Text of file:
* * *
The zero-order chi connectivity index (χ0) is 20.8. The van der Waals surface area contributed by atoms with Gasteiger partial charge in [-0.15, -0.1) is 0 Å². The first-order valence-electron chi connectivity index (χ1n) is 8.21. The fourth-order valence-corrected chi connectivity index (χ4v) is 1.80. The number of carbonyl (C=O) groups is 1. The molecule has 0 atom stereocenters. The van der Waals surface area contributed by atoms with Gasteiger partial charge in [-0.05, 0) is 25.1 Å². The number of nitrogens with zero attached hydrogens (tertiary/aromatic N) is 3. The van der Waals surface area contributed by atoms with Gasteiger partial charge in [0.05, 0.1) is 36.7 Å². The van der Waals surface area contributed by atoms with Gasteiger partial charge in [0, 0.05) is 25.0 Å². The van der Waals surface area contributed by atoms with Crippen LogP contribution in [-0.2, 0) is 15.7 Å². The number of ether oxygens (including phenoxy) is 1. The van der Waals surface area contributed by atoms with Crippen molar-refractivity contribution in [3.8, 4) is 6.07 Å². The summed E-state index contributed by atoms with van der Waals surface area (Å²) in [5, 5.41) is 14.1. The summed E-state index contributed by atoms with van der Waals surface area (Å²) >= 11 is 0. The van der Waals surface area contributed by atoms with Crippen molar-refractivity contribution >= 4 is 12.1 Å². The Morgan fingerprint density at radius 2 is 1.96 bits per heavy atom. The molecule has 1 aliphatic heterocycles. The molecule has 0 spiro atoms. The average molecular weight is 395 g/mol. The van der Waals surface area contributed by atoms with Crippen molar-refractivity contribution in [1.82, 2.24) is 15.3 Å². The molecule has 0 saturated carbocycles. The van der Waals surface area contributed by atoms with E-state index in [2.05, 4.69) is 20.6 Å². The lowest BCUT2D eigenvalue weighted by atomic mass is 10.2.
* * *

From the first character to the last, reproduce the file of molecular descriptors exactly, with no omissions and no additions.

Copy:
The zero-order chi connectivity index (χ0) is 20.8. The van der Waals surface area contributed by atoms with Gasteiger partial charge in [-0.15, -0.1) is 0 Å². The first-order valence-electron chi connectivity index (χ1n) is 8.21. The fourth-order valence-corrected chi connectivity index (χ4v) is 1.80. The number of carbonyl (C=O) groups is 1. The molecule has 0 atom stereocenters. The van der Waals surface area contributed by atoms with Gasteiger partial charge in [-0.05, 0) is 25.1 Å². The number of nitrogens with zero attached hydrogens (tertiary/aromatic N) is 3. The van der Waals surface area contributed by atoms with Gasteiger partial charge in [0.05, 0.1) is 36.7 Å². The van der Waals surface area contributed by atoms with Gasteiger partial charge in [0, 0.05) is 25.0 Å². The van der Waals surface area contributed by atoms with Crippen LogP contribution in [-0.2, 0) is 15.7 Å². The number of ether oxygens (including phenoxy) is 1. The van der Waals surface area contributed by atoms with Crippen molar-refractivity contribution in [3.8, 4) is 6.07 Å². The summed E-state index contributed by atoms with van der Waals surface area (Å²) in [5, 5.41) is 14.1. The summed E-state index contributed by atoms with van der Waals surface area (Å²) >= 11 is 0. The van der Waals surface area contributed by atoms with Crippen molar-refractivity contribution >= 4 is 12.1 Å². The Morgan fingerprint density at radius 2 is 1.96 bits per heavy atom. The molecule has 1 aliphatic heterocycles. The molecule has 0 spiro atoms. The average molecular weight is 395 g/mol. The van der Waals surface area contributed by atoms with Crippen molar-refractivity contribution in [1.82, 2.24) is 15.3 Å². The molecule has 0 saturated carbocycles. The van der Waals surface area contributed by atoms with E-state index in [2.05, 4.69) is 20.6 Å². The lowest BCUT2D eigenvalue weighted by atomic mass is 10.2.